A dying beauty
and I couldn't bear my beloved Dal can be so ugly
DR JAVED LATOO
During my recent visit to Kashmir few months ago, on the background of the high tourist influx during 2012, I was eager to revisit Dal Lake after many years. Like a teenage boy meeting his comely beloved after a long period, I left the United Kingdom (UK) with unquenchable curiosity to see the beauty of the Dal Lake. I was impatient to witness her glittering face with sun rays dancing on her surface and see the reflection of moon, stars and surrounding mountains floating on her chest. I imagined for months to see my reflection in the eyes of my beloved Lake. I pictured myself swimming deep in her bosom, uncovering the secrets of her heart, sitting on the bank intoxicated by her mesmerising beauty and marvelling about god’s creation.
I requested a friend drive me to my favourite lake. As we drove along the boulevard, it was initially difficult to appreciate her beauty due to the traffic jams, noise and huge number of tourists. Holding the illuminated face of my much-loved lake in my mind and heart over the oceans, I managed to leave behind human chaos to finally cast my longing eyes on her majestic beauty. But I struggled to clearly see her inviting face as her guardians had hidden her behind a green veil. As we continued our drive, I noticed that the overprotective custodians had covered her in a green garment to prevent me from looking at her divine countenance. I consoled my heart to be patient for a little while before deciding to uncover her beauty at a distance, from the garden of the hotel on Zabarwan Hill, away from her protectors.
As I stood with my longing eyes and fluttering heart in the garden of the hotel beholding Dal Lake, I was overcome by the extreme sorrow due to the condition of my beloved Lake. I was aghast to find that the thick green veil, which I believed was used by her protective guardians to hide her beauty, was actually the green burial shroud on the dying body of my admired lake. Her own chaperons had turned into enemies against her beauty and were contriving innovative ways to intoxicate her with the poison produced in their own households. It was a wretched sight to witness.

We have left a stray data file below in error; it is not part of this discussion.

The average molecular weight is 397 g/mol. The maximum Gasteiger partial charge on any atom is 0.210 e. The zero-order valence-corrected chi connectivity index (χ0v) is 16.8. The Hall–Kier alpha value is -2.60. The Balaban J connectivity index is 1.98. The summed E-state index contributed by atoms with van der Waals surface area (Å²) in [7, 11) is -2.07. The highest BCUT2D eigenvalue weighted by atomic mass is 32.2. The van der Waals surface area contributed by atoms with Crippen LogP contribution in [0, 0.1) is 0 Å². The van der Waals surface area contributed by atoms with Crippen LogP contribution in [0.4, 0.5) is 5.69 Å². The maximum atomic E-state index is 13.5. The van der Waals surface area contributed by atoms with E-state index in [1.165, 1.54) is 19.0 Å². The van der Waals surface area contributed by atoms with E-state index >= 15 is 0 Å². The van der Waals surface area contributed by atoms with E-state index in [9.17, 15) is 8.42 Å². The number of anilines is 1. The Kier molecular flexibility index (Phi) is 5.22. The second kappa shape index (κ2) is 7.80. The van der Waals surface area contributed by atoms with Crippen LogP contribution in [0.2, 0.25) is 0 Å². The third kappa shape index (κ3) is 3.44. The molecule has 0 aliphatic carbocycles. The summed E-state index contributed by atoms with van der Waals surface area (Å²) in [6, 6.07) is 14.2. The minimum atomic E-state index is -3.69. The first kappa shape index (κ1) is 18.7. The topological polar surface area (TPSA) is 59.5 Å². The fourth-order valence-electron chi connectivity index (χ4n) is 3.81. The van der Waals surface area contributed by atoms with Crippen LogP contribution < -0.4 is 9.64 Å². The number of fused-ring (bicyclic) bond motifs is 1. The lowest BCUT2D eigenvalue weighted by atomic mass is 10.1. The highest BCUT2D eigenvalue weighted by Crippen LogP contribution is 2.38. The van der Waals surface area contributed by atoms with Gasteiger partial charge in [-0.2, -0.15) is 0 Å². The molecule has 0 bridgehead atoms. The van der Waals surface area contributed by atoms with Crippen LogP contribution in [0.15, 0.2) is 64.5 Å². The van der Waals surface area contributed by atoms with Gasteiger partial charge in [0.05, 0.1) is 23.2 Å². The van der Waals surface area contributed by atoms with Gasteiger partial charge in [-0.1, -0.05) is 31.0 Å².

Before heading back to my abode I wanted to say goodbye to my treasured lake. At a quiet place, I stood by the shore and extended my hands to touch her untimely aging face which, in the past, would have enticed any onlooker. I was perturbed to wipe the bloody tears rising from her aching heart. I was frightened to see her heart turned dark by poisonous serpentine weed and her dying body shrouded in green garment weaved from our indifference.
She whispered: “it is a curse fastened upon my forehead that my own windy and empty guardians have taken it on themselves to kill me by unrelenting poisoning whilst following the gospel of individualism. They could not care less about my sordid fate. My cry for help, arising from my depths, is met with walls of silence and indifference. My filthy condition symbolises our society and its values. I am an apogee of a diseased system. I am an outcome of our national disease called corruption. They are masquerading the piles of squalor in my chest under the majestic words of paradise on earth. Sagacity of our moral pedagogues is unable to comfort my ignominious state due to their complicity. My conspicuous inescapable misfortune is a big ugly wart on their bald forehead.”
I silently cried in my heart. No one heard me wailing. No one felt my pain or noticed my pleading for help to save my adored lake. Tempest in my heart rages violently when I think about her decomposing body wrapped in the green burial shroud. Her keepers are remorselessly content with their lives and ready to blame unknown forces for my dying Lake. It is disquieting to watch her own death at the hands of her custodians who have buried her in their forgetfulness. Lifting her eyes heavenward, she is awaiting the awakening of the guardians’ souls, whom she hopes will deliver her out from the jaws of death. She knows that god has poured light in their hearts that will eventually overcome the darkness currently encircling it.
(Dr Javed Latoo is a Consultant Psychiatrist, Neuropsychiatrist, Academician and Medical Editor based in the UK)
Lastupdate on : Fri, 25 Jan 2013 21:30:00 Makkah time
Lastupdate on : Fri, 25 Jan 2013 18:30:00 GMT
Lastupdate on : Sat, 26 Jan 2013 00:00:00 IST
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